You’re paying for $7,000 power chairs for people who don’t need them…

February 24, 2013

So I am aware of a person who claims to have gotten a free power chair through Medi-Cal (California’s version of Medicaid) and this person says the price tag (paid by us working folks via our taxes) was $7,000.

Meanwhile, the FBI is investigating the Scooter Store company for fraud, over billing and pressuring doctors by harassing phone calls to prescribe scooters and power chairs for patients who could get along without them.

The Scooter Store guarantees to qualify people for the scooters and chairs.

I think it would be pretty easy to get a handle on how much that’s costing us taxpayers:

Just multiply the number of Walmarts times, say 50 percent of their customers, times $7,000 (at least). I mean have you been to Walmart recently? It seems half the people there are zipping around on scooters or power chairs (and I am not talking on the ones the store supplies customers as a courtesy when they shop, although that too).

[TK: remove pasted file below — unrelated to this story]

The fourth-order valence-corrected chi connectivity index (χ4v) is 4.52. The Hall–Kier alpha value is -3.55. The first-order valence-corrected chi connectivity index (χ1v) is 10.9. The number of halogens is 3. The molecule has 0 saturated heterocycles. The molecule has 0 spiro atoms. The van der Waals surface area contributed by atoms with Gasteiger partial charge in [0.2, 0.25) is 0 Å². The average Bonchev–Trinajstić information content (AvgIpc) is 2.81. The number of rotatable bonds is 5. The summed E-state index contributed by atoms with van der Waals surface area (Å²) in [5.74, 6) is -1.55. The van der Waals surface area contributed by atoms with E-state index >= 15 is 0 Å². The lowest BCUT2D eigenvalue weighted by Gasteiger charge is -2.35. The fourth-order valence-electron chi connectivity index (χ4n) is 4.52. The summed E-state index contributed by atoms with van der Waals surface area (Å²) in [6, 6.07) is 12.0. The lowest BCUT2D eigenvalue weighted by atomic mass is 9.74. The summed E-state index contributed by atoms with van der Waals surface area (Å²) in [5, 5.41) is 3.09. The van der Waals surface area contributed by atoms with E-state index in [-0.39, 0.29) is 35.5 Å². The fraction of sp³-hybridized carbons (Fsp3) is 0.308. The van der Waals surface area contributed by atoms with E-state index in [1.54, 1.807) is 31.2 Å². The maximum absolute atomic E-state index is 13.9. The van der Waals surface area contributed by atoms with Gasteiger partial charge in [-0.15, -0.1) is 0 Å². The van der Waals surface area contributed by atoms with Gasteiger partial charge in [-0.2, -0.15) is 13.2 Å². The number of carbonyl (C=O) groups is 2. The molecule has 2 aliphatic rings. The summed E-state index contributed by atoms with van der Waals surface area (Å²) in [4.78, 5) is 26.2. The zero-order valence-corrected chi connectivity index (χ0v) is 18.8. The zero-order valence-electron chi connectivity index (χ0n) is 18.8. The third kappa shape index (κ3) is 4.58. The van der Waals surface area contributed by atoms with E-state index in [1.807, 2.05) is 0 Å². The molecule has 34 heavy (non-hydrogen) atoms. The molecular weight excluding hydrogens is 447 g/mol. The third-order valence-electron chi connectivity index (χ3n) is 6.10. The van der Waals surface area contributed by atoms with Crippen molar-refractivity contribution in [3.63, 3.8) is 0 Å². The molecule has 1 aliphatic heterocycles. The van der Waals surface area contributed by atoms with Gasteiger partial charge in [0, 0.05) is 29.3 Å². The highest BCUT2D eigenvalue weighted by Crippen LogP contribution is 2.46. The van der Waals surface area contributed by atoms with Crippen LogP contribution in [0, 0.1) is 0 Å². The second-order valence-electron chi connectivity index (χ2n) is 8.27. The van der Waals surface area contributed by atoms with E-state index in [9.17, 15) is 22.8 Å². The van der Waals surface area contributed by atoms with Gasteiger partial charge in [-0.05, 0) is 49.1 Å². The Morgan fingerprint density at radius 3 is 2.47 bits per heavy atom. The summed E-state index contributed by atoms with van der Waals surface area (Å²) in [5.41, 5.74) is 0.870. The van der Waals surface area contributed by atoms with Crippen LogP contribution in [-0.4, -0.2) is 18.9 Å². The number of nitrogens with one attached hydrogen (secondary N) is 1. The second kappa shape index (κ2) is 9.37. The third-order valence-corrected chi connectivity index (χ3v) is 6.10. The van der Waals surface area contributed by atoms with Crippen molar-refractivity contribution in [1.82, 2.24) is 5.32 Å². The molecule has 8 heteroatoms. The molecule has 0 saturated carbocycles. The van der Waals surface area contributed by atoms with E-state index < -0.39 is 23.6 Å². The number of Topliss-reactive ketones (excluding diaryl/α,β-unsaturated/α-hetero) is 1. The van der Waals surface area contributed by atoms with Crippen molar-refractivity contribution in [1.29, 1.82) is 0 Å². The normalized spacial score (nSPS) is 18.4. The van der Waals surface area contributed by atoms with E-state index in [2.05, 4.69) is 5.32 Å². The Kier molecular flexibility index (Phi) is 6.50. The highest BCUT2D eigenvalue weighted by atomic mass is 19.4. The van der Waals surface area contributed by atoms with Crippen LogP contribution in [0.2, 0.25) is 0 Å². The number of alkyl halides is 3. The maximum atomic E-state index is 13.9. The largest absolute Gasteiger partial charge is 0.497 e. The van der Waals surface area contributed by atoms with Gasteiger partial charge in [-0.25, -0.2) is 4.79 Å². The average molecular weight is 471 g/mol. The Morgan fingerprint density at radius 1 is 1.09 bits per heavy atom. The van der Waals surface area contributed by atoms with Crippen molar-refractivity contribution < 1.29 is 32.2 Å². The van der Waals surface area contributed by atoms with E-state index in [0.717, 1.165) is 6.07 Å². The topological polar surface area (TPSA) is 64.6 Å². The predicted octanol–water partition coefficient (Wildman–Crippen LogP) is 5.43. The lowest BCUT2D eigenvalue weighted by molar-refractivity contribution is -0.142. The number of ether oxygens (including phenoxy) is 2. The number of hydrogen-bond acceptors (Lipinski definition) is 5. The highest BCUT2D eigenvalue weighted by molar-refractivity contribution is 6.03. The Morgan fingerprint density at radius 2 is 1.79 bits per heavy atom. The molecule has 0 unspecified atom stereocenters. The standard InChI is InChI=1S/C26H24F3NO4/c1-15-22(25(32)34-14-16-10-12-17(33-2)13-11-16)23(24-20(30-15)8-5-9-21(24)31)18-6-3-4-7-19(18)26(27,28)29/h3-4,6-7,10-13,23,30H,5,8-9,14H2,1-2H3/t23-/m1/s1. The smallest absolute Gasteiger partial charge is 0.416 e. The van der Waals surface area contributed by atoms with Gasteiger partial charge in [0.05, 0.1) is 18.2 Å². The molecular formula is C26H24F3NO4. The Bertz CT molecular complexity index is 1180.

I would be the last person to begrudge such a device to those who truly need them. I even get concerned for myself. I have neuropathy in my feet that if it got worse I might not be able to walk — but thankfully it has not.

But I have a strong suspicion that a lot of those people just need to get up off their lazy backsides and walk.

I guess part of the fraud suspected with the Scooter Store is that some people may be getting the scooters and then selling them.

Along the same lines, airport personnel report that some people get wheelchair service to get to the front of the line and then have a miracle that lets them walk (or run) again when the plane arrives.

My mother is 102, and although she uses a walker or a wheelchair these days, she usually gets around by her own power, not motorized stuff. She even pedals around in an adult-sized  tricycle sometimes.

The older generations tend to have a little more stamina and self initiative I think.

But seriously, this scooter thing may not be the worst fraud in government spending, but it certainly is a biggie. And it is shameful to all involved in the fraud.